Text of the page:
Supreme Court Justices Sotomayor, Gorsuch advocate for civics ed
- Supreme Court Justices Sonia Sotomayor and Neil Gorsuch discussed with CBS News the importance of schools returning to an educational emphasis on civics education, a focus lost amid the rise of STEM education that is needed as America’s future increasingly lies in the hands of voters who no longer have a clear understanding of how the government functions.
- Schools also need to educate students on another valuable aspect of civic education in civility, the ability to show good manners and to disagree with others while recognizing and respecting their rights and the value of their opinions.
- Students must also be taught the value of placing the needs of one’s country over selfish interests and party affiliations, and of recognizing the importance of democracy before Americans lose the form of government that provides them with choice, opportunity and the luxury of opposing government decisions.
Election days remind Americans that we have opportunities that are denied to many others around the world. However, the awesome rights of participatory government also mean that students must be prepared for the responsibilities of citizenship. And as former justice Sandra Day O'Connor steps back from public life, Justices Sotomayor and Gorsuch are stepping up to fill her shoes on advocating for civics education.
As this article and justices note, civics education has taken a backseat to STEM education in recent years. Part of this comes from the growing focus on college and career readiness, a place where STEM learning plays a huge role. Because of this focus, many states don’t require tests of civics knowledge, though there are notable exceptions. As schools struggle to meet the expectations of the state and federal government in mandated testing areas, civics tends to get lost in the shuffle. Yet it is necessary to improving equity and civil discourse.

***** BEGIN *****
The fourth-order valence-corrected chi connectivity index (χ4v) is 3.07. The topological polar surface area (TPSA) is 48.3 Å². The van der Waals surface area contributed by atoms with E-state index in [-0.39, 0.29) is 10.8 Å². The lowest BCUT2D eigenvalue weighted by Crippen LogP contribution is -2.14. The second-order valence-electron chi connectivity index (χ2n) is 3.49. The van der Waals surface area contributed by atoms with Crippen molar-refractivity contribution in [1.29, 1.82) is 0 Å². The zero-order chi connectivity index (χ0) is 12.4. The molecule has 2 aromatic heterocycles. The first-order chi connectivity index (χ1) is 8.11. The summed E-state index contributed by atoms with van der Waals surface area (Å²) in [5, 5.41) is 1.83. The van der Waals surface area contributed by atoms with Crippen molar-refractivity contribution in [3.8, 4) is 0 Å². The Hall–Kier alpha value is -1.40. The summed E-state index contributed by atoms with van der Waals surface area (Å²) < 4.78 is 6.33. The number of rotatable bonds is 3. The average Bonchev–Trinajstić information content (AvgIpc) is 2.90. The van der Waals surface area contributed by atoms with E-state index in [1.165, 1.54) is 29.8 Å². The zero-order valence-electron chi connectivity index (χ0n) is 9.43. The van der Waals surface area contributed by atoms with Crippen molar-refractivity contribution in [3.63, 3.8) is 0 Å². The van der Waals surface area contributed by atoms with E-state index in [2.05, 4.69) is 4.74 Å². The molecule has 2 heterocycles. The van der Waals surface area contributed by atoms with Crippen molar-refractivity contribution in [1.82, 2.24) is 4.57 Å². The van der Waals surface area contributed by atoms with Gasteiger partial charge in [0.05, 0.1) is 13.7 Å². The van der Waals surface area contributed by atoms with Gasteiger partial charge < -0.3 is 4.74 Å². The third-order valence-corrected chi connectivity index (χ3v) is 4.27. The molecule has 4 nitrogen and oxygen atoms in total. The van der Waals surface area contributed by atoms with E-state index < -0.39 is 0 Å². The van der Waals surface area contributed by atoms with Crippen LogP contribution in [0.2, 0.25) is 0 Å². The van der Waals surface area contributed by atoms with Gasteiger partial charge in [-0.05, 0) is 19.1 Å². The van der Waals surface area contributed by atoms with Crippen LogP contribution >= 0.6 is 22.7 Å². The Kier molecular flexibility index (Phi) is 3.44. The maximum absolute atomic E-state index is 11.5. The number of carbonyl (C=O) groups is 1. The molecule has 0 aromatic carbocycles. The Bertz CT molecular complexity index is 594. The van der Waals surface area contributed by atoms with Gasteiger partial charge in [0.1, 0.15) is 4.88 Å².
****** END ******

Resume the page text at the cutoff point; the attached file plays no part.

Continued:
The desire to educate the voting public was the original reason for the establishment of public education. The need for civics education is becoming a growing concern for many school superintendents, especially as the county is becoming more divided and civility is becoming a lost art. Some school boards are also developing civility policies because they see this as having an impact on a student’s present conduct and future ability to function in society.
School and district leaders can advocate for more focus on civics education at the state level. However, there is nothing to prevent a greater focus at their own schools, either through course offerings or embedding those lessons in other courses. Schools can also teach this through extracurricular activities such as debate clubs and student leadership councils. There are more resources available now to teach civics concepts, including the Citizenship University and iCivics resources mentioned in the article and a video series from Khan Academy. The teaching of civility can also be embedded throughout all course offerings. Of course, the best way for adults to teach students about civility is to model it themselves.